The seniors who visited Schreiber’s home, were, likewise, awed by her story. Shoshana Olkin, one of those students, said, “We had a class meeting when we got back to school and discussed how to honor her. The rest of the class instantly agreed to present her with an honorary diploma.”
Due to COVID-19, the original high school graduation ceremony became virtual and the honorary diploma plan was put on hold. Brander talked to Schreiber’s family and they all wanted to devise a plan that would work for everyone. On August 16, during a socially distanced ceremony in the school gym, the plan was put into motion and Schreiber received her honorary diploma. Olkin, who presented Schreiber with the diploma, was one of several speakers at the ceremony. “When I was able to give her the diploma at the ceremony, it felt so amazing. She is a real inspiration to me.”
Schreiber also spoke: “Somehow the right people came together at the right time. As a result, now I am offered an honorary degree to recognize that my life, learning and experiences are worthy of that honor.”
Brander explained that Schreiber’s story was “incredibly compelling” to the high school students. “From an educational standpoint, they were able to hear about their schooling as the opportunity that it is, an opportunity that not everyone is afforded. From an emotional standpoint, there is something so moving about giving Miriam the honor she has been deserving of for so long, and receiving this honor from a Jewish day school was the truest sign of her victory.”
Brander delivered a passionate talk at the graduation, “It is the greatest privilege to be able to work with and support our Holocaust survivors. After the horrors they withstood, it is the highest honor to be able to help them age comfortably in their homes. This moment is especially meaningful for me—to help Miriam receive this honorary degree and fulfill this dream that was stolen from her—as my own daughter will embark on her formal Jewish education at the New England Jewish Academy (NEJA). Together, these milestones truly amplify the immortality of the Jewish people and the continuation of Miriam’s and all the other survivors’ legacies to the next generation.”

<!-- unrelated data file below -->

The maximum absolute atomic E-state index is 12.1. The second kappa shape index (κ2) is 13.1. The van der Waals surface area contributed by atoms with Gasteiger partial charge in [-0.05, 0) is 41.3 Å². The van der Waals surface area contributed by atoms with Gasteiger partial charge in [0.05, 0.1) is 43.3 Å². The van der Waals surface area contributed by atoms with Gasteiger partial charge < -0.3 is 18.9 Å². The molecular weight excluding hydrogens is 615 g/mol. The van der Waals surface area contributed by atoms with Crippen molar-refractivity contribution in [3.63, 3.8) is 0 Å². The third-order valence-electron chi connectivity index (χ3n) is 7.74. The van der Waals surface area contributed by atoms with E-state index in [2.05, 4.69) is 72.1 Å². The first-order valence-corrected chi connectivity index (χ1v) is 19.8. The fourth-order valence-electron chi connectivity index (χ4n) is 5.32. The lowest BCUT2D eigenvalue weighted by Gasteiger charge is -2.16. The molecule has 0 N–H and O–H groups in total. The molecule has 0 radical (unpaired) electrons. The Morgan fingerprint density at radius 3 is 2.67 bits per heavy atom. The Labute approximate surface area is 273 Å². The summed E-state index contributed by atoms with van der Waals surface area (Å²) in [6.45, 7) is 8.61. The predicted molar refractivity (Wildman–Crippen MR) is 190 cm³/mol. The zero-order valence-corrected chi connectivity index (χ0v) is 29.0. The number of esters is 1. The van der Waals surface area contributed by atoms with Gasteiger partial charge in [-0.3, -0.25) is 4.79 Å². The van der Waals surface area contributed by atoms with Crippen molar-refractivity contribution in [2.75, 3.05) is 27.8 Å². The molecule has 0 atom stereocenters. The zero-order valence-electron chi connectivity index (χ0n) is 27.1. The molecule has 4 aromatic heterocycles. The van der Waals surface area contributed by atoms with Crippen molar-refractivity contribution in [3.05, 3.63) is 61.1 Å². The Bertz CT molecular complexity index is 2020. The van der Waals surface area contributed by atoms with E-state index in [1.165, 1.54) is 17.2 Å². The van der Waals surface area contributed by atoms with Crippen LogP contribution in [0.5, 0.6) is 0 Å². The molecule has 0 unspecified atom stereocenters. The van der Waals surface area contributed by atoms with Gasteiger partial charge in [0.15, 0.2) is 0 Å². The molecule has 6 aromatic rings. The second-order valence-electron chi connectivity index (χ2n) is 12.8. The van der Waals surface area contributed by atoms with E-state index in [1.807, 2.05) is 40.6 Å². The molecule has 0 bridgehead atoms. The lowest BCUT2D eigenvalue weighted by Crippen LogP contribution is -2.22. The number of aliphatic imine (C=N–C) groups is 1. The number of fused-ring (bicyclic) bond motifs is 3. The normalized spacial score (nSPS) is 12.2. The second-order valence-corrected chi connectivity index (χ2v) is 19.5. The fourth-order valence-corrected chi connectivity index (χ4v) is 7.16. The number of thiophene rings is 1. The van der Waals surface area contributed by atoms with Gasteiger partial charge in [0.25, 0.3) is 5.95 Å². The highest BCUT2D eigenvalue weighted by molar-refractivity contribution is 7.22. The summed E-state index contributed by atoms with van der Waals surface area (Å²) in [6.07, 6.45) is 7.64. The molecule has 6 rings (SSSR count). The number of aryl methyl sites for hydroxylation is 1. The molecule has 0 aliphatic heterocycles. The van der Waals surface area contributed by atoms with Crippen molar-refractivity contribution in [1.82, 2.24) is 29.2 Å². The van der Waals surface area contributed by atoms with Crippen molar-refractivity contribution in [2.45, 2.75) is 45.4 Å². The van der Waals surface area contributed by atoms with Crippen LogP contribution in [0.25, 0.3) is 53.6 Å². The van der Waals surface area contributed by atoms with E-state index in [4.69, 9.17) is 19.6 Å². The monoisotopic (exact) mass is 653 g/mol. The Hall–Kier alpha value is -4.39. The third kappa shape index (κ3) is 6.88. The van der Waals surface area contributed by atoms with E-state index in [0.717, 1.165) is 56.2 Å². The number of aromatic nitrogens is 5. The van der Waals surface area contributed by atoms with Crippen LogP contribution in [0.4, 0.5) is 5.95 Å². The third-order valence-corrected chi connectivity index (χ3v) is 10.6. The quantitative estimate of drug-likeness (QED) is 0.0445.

Rabbi Tuvia Brander, Rabbi of Young Israel of West Hartford, an executive board member of NEJA and a Wexner fellow, who has a passion for youth work, was highly supportive of the honorary degree being awarded to Schreiber. He shared with The Link, “At NEJA we look for every opportunity to put our young adults into conversation with the seniors of our community. As we look to teach, model and inspire the next generation of the Jewish people, it is critical that they understand that they are carrying forward a legacy from past generations. At the same time, when our students saw the opportunity to give back and help Miriam Schreiber fulfill this lifelong dream, they were so excited and thrilled to make it happen and be able to give back.”
“Beyond supporting Miriam Schreiber’s personal dream and honoring her lifelong love of learning, and beyond the beautiful moment when our students were able to truly engage within the intergenerationality of our people…it was a testament to the eternality and immortality of the Jewish people,” Rabbi Brander said. “To witness Miriam receive her diploma—to continue a tradition that those who robbed her of her education and childhood were determined to destroy was unbelievable. It was an Ami Ysrael Chai moment—and inspiration to all of us struggling in these moments of hardship and challenge.”